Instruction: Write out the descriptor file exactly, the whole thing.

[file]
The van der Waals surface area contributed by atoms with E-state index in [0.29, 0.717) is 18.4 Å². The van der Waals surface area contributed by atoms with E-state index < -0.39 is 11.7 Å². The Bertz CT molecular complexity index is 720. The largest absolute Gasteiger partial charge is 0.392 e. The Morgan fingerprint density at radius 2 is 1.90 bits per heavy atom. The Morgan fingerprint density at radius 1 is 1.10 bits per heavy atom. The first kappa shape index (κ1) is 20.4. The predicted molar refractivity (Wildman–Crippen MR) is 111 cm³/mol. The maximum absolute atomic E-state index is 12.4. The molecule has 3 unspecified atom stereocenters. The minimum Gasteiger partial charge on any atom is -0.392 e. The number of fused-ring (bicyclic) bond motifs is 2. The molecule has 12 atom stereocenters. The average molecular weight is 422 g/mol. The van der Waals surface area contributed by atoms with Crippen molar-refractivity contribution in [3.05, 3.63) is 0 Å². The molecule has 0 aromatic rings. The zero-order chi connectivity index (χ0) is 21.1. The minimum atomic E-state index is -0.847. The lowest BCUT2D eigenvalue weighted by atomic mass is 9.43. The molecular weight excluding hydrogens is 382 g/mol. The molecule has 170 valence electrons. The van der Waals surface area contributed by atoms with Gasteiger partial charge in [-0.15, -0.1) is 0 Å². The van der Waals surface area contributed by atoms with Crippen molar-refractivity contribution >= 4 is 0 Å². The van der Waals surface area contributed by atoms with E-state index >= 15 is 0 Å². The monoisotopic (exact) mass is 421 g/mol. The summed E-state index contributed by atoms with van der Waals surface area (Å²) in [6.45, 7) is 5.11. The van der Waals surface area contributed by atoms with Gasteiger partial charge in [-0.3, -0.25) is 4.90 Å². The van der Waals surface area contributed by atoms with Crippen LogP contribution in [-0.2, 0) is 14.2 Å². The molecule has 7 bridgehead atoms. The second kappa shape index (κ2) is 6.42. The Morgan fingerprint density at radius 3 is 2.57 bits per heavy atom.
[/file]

The van der Waals surface area contributed by atoms with E-state index in [0.29, 0.717) is 18.4 Å². The van der Waals surface area contributed by atoms with E-state index < -0.39 is 11.7 Å². The Bertz CT molecular complexity index is 720. The largest absolute Gasteiger partial charge is 0.392 e. The Morgan fingerprint density at radius 2 is 1.90 bits per heavy atom. The Morgan fingerprint density at radius 1 is 1.10 bits per heavy atom. The first kappa shape index (κ1) is 20.4. The predicted molar refractivity (Wildman–Crippen MR) is 111 cm³/mol. The maximum absolute atomic E-state index is 12.4. The molecule has 3 unspecified atom stereocenters. The minimum Gasteiger partial charge on any atom is -0.392 e. The number of fused-ring (bicyclic) bond motifs is 2. The molecule has 12 atom stereocenters. The average molecular weight is 422 g/mol. The van der Waals surface area contributed by atoms with Crippen molar-refractivity contribution in [3.05, 3.63) is 0 Å². The molecule has 0 aromatic rings. The zero-order chi connectivity index (χ0) is 21.1. The minimum atomic E-state index is -0.847. The lowest BCUT2D eigenvalue weighted by atomic mass is 9.43. The molecular weight excluding hydrogens is 382 g/mol. The molecule has 170 valence electrons. The van der Waals surface area contributed by atoms with Gasteiger partial charge in [-0.15, -0.1) is 0 Å². The van der Waals surface area contributed by atoms with Crippen molar-refractivity contribution >= 4 is 0 Å². The van der Waals surface area contributed by atoms with E-state index >= 15 is 0 Å². The monoisotopic (exact) mass is 421 g/mol. The summed E-state index contributed by atoms with van der Waals surface area (Å²) in [6.45, 7) is 5.11. The van der Waals surface area contributed by atoms with Gasteiger partial charge in [-0.3, -0.25) is 4.90 Å². The van der Waals surface area contributed by atoms with Crippen LogP contribution in [-0.2, 0) is 14.2 Å². The molecule has 7 bridgehead atoms. The second kappa shape index (κ2) is 6.42. The Morgan fingerprint density at radius 3 is 2.57 bits per heavy atom.